Strong recovery game from Noah Juulsen after struggling a couple contests recently. Juulsen with a terrific outlet pass to free Domi who then freed Drouin. He then in the third period worked hard to get into the shooting lane allowing the deflection by Artturi Lehkonen. Juulsen was also strong defensively on a night when others were quite challenged overall.

As much as the Joel Armia on the power play completely confuses me, a bouquet has to be given to the coaching staff for how much they are trusting Jesperi Kotkaniemi, who got another point in this one. Claude Julien and his staff has Kotkaniemi out in the last minute of a tie game against Matt Barzal. This is a remarkable show of confidence for an 18-year-old from a coach who has not often rolled the dice trying to help a young man get some real lessons on the fly. Being a coach is a thankless job; you don’t often get complimented but you sure do get insulted a lot. Credit to Julien for pulling a lot of the right levers this season with this Habs team.

READ MORE: Call of the Wilde: Winning the middle, winning the game

Lehkonen finally managed to score but it is his penalty killing that must be mentioned. Lehkonen could become one of the best penalty killers in the NHL. He has an ability to cut off the angles on the forecheck that is second to none in hockey. When he was killing a penalty in the first period, Lehkonen was able to turn around two Islanders defencemen for 30 full seconds simply by angling and circling over and over again. They simply could not figure out a way to get beyond him. He understands the physics of it. It’s a remarkable thing to watch through the years.

Antti Niemi was reading the shooters so well in the shootout it was uncanny. The Isles have some very talented shooters and Niemi went five for five in the breakaway competition. He seemed to be ready for the shot before it was even taken. The style was so unorthodox before the Isles hit the blue line as he was standing completely upright almost looking disinterested in the proceedings, but when the shot was taken, he was right in front of it. Amazing shootout from Niemi and an amazing win.

READ MORE: Call of the Wilde: Some passengers

Armia hasn’t gotten a lot of praise this season, but when you are the only shooter in 10 shots to score to win the game breaking the Islanders five-game winning streak, you get praised. Armia was the only Habs participant to actually take a shot. It worked. The Habs are 8-4-2 in 14 games. The Habs are on pace for a 105-point season. Is that right? That can’t possibly be right. Yes. It’s right.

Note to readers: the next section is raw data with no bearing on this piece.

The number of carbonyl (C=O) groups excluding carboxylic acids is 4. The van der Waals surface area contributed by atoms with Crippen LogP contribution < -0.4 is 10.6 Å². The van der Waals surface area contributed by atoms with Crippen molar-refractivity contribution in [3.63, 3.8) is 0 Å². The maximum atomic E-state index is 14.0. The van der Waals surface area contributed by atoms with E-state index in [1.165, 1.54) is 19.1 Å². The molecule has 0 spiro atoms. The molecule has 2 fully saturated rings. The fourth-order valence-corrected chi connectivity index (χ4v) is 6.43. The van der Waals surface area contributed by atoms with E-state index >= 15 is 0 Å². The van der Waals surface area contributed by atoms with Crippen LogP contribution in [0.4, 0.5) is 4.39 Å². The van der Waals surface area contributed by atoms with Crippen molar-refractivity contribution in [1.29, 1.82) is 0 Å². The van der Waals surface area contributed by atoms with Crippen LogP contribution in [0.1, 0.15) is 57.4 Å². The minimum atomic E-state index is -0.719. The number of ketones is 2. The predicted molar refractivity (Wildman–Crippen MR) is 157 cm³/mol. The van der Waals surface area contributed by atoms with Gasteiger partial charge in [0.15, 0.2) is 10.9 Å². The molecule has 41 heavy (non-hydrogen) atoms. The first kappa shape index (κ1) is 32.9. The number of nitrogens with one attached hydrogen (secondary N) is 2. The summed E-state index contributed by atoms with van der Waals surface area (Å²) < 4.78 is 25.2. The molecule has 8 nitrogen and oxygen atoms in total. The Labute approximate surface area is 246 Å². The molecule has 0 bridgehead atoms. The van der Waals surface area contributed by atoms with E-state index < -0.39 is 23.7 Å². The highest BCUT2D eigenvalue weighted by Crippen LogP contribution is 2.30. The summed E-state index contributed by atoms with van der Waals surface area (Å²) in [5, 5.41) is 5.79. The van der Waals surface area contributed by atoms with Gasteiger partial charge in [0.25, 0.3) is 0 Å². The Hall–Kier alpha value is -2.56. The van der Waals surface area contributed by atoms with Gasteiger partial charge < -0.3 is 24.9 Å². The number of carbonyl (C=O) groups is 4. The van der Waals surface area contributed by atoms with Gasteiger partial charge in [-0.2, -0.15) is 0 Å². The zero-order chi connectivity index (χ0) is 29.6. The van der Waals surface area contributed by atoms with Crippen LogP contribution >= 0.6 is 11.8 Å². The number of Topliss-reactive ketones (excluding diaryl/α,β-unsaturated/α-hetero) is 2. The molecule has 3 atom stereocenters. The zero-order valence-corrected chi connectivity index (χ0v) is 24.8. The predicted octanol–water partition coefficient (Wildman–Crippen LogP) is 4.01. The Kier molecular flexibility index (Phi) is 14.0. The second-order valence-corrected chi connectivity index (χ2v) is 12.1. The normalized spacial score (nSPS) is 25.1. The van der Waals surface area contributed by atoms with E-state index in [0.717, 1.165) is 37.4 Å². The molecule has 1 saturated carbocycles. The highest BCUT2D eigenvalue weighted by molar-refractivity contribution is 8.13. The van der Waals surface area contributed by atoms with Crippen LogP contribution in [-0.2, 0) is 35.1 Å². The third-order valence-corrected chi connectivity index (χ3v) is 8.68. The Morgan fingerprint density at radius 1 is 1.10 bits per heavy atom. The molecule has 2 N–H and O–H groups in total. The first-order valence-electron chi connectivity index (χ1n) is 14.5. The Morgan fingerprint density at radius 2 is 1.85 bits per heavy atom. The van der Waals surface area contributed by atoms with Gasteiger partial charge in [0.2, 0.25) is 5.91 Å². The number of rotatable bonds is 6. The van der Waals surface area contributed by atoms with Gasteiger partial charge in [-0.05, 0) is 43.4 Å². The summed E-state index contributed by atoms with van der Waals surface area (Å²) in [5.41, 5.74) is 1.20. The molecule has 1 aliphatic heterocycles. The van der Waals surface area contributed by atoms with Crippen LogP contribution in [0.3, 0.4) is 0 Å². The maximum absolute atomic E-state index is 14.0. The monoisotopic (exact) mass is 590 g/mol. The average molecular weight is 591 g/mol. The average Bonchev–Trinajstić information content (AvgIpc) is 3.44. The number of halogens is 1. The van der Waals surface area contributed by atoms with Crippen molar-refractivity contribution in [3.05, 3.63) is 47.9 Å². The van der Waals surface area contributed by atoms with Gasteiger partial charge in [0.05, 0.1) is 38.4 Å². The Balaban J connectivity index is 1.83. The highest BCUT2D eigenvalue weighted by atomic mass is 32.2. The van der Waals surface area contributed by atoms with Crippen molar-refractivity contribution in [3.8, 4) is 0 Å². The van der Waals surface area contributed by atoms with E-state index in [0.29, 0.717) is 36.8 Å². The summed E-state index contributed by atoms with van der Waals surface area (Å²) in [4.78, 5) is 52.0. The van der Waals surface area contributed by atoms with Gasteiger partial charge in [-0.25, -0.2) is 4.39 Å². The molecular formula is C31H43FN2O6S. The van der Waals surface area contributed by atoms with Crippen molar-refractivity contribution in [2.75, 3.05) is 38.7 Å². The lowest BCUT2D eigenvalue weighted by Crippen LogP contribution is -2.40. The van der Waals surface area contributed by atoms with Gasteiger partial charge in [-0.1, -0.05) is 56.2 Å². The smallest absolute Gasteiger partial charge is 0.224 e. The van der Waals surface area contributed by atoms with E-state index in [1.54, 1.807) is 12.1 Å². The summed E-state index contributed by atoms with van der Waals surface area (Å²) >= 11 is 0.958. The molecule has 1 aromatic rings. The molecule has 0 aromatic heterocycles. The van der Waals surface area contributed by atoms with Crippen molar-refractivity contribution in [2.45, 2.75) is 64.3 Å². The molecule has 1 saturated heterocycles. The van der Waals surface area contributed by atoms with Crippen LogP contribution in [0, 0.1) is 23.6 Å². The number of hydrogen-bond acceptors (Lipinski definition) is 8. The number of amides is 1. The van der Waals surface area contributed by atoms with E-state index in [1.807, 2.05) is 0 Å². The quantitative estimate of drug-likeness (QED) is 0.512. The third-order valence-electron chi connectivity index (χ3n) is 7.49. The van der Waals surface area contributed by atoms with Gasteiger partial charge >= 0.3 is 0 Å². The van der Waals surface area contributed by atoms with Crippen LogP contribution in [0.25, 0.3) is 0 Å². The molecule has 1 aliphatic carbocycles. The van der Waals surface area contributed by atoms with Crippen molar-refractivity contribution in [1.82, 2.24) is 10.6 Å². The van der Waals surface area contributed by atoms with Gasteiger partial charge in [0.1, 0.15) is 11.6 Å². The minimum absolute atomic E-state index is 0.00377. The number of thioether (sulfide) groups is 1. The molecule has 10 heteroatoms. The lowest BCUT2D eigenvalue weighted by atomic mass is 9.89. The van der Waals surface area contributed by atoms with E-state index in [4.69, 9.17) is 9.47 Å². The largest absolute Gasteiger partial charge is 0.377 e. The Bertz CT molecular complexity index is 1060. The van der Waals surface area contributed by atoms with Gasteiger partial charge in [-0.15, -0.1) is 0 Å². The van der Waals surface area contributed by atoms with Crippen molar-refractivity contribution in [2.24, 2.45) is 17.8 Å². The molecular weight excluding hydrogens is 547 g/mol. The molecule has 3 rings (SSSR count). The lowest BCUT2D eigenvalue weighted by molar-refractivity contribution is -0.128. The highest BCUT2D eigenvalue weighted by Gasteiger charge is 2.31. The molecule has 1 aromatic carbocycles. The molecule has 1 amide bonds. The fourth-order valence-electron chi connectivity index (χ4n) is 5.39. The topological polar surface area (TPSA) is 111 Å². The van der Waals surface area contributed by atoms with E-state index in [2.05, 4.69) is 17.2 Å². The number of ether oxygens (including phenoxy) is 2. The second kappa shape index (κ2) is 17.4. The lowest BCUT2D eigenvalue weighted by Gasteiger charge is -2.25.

Wilde Goats

The key pairing that struggled was Jordie Benn and Jeff Petry. In the first period, Benn with a pinch at the blue line that was costly leading to a two-on-one where Petry tried to time his slide to stop the pass across the slot. The slide was reminiscent of a baseball comedy movie where the runner slides into second base and doesn’t actually make it to the bag stopping about 10 feet short where he is an easy tag out. Benn and Petry were also at fault on another of the three goals in the first period. Benn is backing off the blue line too easily now because he doesn’t want to be beat for speed. It’s natural, but it’s not working.

READ MORE: Call of the Wilde: A just result

The Habs power play was zero for its last 16 chances. Their early second period attempt had a lot of good, including some clear shot attempts and a full one minute and 45 seconds of possession in the Islanders zone. What it didn’t have though was the actual use of all of the five players. It seems hard to believe but in 105 straight seconds with the puck, Armia did not touch the puck a single time. Armia was in front of the net the entire time and it didn’t go off his stick, his skate, his butt or his head. They just don’t look for him and he can’t find a way to get implicated at all. This seems like a good time to remind you that Armia has not scored a power play goal in his entire NHL career, but there he is game after game on the first power play unit. You have to give the coaching staff credit for perseverance at least.

Wilde Cards

The situation in Laval is not good so far this season as the club is seventh of eight teams in the North Division of the American Hockey League. The Rocket record is only 4-7-1. The club struggles mightily to score goals. The Rocket are second worst in goals with 27 on the season. Only San Antonio has fewer with 26. Kenny Agostino is the leading scorer on the team with four goals and six assists. He is 46th in the league with that total. That’s positively sensational compared to the top plus-minus Laval Rocket player’s rank. Michael McCarron is plus 1, which makes him 293rd in the league. As they say though, it’s all about developing players and on that front, Jake Evans is making progress each game becoming more and more comfortable at the AHL level.

WATCH: Long-time Habs journalist Pat Hickey discusses his new book chronicling more than five decades of inside access






While it is quite disappointing so far in Laval, in the prospect ranks there are many players looking strong and three who are definitely standing out. The top prospect in the organization Nick Suzuki is certainly not disappointing. Suzuki scored a gorgeous shorthanded goal on Sunday night for Owen Sound with a series of dekes that left the goaltender on the wrong half of the net. Suzuki is once again having no trouble scoring for a third straight season in the OHL. This year he has played 16 games with 13 goals and 12 assists. He is also an impressive plus-9 for the attack.